People can often use the word ‘assertive’ as a polite way of describing a person who exhibits aggressive behavior. This is understandable as the label of ‘aggressive’ is not something that we like to give to others. For example, it’s not uncommon to hear people say things like”… just be careful of Bryan, he’s… very assertive.” Well the truth is that if you have to be careful of Bryan it’s because he’s aggressive, not because of his assertiveness.
I make this point at the outset, because over the years of training people in advanced communication and leadership skills, it has become apparent that people often have a genuine misconception of what it means to be assertive. The best way to explain assertiveness is to put it in the context of both aggressiveness and submissiveness.
There are three distinct styles of relationships that we can choose to have;
- Aggressive – Seeking to get your own needs met and rights honored at the expense of or without consideration for the other person’s needs and rights.
- Submissive – The exact opposite of aggressive. Allowing the other person to get their needs/rights met at the expense of yours
- Assertive – Seeking to get your needs/rights met in a way that doesn’t block the other person from meetings their needs and rights.
Assertiveness is non-judgmental, non-blameful and ensures that the relationship is maintained if not strengthened. Yes assertiveness is hard work.
Assertive skills are almost always part of any capability leadership framework for leadership development. To be assertive the leader must firstly know what their purpose is and what their needs are. Sometimes leaders neglect to realize that the organizations needs become their own needs – since they will be held accountable for meeting organizational goals and implementing policy and procedure.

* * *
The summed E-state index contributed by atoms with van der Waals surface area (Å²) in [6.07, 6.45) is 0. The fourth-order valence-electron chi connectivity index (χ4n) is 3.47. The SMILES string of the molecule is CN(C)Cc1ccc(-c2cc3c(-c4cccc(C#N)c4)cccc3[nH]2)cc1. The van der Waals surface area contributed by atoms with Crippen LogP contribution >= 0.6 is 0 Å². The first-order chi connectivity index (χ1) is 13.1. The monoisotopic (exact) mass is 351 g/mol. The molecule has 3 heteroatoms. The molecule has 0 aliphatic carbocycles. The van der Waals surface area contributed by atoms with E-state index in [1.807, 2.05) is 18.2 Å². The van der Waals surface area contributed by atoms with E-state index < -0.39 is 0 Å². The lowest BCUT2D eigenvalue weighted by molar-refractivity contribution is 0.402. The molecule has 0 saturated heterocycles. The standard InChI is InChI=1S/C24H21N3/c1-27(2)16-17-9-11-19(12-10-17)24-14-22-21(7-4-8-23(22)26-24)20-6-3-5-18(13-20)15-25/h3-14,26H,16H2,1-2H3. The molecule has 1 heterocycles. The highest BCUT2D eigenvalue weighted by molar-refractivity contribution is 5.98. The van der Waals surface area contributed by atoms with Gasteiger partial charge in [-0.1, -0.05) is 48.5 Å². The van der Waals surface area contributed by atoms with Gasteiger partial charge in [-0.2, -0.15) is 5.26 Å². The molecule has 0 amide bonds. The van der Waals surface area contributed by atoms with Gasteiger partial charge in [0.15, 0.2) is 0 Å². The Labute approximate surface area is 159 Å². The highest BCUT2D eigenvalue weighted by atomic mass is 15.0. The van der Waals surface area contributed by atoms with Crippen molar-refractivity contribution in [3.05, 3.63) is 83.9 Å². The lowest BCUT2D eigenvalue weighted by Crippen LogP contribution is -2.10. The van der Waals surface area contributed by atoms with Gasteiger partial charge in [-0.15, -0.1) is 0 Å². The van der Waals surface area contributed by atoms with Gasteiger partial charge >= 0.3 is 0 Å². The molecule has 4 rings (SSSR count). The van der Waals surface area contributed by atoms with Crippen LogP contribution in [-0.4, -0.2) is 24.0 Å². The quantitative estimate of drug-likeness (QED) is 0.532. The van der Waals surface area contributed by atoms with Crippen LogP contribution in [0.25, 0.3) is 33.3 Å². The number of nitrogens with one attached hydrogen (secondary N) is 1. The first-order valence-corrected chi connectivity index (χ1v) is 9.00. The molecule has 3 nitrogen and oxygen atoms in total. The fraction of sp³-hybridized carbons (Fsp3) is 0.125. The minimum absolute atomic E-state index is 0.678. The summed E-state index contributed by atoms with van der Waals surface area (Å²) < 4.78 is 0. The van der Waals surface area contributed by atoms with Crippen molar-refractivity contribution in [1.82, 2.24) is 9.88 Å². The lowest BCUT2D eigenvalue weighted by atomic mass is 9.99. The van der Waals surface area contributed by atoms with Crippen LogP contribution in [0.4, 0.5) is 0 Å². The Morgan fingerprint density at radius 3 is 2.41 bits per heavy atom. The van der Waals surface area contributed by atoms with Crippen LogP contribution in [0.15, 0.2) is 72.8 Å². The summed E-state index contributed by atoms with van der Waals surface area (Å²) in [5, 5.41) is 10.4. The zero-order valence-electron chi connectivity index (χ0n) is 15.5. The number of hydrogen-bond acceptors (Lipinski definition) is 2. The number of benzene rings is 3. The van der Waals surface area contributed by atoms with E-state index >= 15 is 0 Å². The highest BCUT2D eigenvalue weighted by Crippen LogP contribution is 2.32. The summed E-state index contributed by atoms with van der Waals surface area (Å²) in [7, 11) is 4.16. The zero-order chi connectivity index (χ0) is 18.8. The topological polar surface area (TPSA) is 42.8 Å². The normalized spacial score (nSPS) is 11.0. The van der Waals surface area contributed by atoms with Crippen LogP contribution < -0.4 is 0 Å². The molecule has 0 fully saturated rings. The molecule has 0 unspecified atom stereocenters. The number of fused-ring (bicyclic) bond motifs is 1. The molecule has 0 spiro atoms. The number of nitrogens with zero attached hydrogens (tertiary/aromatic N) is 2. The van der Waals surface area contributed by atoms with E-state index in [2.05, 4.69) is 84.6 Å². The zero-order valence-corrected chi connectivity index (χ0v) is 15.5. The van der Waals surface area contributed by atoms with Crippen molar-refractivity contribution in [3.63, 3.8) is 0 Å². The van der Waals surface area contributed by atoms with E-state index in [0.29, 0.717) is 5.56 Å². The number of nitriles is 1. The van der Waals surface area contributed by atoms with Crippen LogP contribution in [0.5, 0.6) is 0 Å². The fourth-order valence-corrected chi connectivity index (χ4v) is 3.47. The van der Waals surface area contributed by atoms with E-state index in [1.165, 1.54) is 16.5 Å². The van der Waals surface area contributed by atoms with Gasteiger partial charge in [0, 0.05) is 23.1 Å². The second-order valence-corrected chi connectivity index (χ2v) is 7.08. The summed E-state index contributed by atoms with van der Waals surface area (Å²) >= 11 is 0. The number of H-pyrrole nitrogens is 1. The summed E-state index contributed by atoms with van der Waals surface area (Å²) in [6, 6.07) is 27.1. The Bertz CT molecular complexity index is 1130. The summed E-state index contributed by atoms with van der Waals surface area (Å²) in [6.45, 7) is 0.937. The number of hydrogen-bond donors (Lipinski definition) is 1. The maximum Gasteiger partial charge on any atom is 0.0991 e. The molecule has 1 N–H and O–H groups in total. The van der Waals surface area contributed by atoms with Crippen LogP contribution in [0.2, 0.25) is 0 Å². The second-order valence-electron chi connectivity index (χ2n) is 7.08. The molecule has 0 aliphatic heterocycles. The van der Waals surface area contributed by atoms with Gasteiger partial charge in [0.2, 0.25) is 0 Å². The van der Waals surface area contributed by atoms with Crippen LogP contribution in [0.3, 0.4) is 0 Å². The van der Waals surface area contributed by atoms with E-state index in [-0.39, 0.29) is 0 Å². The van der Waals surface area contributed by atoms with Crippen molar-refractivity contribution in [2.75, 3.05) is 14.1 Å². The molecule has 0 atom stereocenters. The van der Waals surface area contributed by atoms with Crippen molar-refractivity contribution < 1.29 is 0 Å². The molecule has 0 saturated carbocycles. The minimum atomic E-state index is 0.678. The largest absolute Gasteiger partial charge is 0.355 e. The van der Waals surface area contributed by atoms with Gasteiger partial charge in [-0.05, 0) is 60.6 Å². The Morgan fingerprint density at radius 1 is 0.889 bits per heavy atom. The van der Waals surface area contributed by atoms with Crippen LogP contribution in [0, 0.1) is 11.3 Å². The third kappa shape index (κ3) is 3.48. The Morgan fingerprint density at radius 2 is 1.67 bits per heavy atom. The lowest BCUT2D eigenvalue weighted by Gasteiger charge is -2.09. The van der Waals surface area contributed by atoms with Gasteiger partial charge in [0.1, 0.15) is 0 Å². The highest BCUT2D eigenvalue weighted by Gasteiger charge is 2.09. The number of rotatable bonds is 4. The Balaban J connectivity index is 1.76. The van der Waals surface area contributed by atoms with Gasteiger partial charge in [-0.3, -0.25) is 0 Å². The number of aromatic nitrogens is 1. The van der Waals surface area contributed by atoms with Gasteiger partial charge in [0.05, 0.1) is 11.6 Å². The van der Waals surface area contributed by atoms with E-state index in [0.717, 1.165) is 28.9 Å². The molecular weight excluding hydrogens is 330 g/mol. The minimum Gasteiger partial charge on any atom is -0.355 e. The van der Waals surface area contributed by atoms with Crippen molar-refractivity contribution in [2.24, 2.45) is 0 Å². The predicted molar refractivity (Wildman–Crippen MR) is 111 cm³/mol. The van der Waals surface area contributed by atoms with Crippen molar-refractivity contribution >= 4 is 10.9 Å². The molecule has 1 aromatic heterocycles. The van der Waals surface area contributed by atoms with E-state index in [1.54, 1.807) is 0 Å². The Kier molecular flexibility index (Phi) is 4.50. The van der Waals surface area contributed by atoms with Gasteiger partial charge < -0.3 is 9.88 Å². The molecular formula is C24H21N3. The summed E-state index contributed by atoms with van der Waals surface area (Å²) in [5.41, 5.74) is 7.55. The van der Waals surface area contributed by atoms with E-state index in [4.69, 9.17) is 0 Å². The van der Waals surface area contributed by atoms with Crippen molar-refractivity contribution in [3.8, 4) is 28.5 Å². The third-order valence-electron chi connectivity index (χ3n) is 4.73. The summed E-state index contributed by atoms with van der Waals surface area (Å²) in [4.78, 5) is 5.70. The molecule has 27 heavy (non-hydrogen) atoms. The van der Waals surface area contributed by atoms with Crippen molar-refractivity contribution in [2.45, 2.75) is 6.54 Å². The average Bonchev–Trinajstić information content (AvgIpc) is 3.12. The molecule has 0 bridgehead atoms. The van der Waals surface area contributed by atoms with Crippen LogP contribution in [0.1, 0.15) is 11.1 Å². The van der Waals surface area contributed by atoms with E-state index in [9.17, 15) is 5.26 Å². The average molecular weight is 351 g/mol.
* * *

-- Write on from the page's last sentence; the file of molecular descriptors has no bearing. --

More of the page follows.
To be assertive the leader needs to appropriately tell others about their thoughts and feelings and initiate action to get their needs met. As such, communicating and acting directly and honestly is essential to being effectively assertive. The key skill in communicating assertively is the effective use of “I” Messages.
“l-Messages” are very different from messages that contain a “You” component such as these:
- “You stop it!”
- “If you don’t stop, then… “
- “What you should do is… “
- “You need to… “
- “You have to… or… “
- “Why don’t you try this?”
- “You are thoughtless!”
- “You are just showing off.”
- “Why would you do that!?”
The “You” part of these messages is likely to cause the receiver to interpret these messages as a judgmental, threatening or interfering. This is unlikely to influence the person to change. In fact it can cause the receiver to resist change more then before. Further to this it can escalate conflicts instead of helping to effectively manage them. You messages are risky, particularly in emotionally charged situations. They tend to have these unfortunate effects;
- They make people feel guilty
- People feel criticized, blamed or ‘put-down’
- They often incite retaliation from the receiver
- They can reduce a person’s self-esteem
- They cause resistance to change
- They may make people feel hurt, embarrassed
“You Messages” are not only damaging to relationships but they are actually very inaccurate messages. You messages come from our own paradigm, not that of the other person. When someone’s behavior is unacceptable to you, it is because it makes you worried, upset, disappointed, afraid, needful, or negatively affected in some other way – these feelings come from your own paradigm… and you own the problem. Therefore the most authentic and integral way of communicating your thoughts and feelings is with I Messages, or what I call “Authentic Messages” such as…
- “I’m worried about… “
- “I am upset… “
- “I need your help with… because… “
- “I will miss my deadline… “
- “I will have to pay more… “
- “I will have to put in more time… “
- “I will lose sales… “
- “I am disappointed… “
- “I need more time… “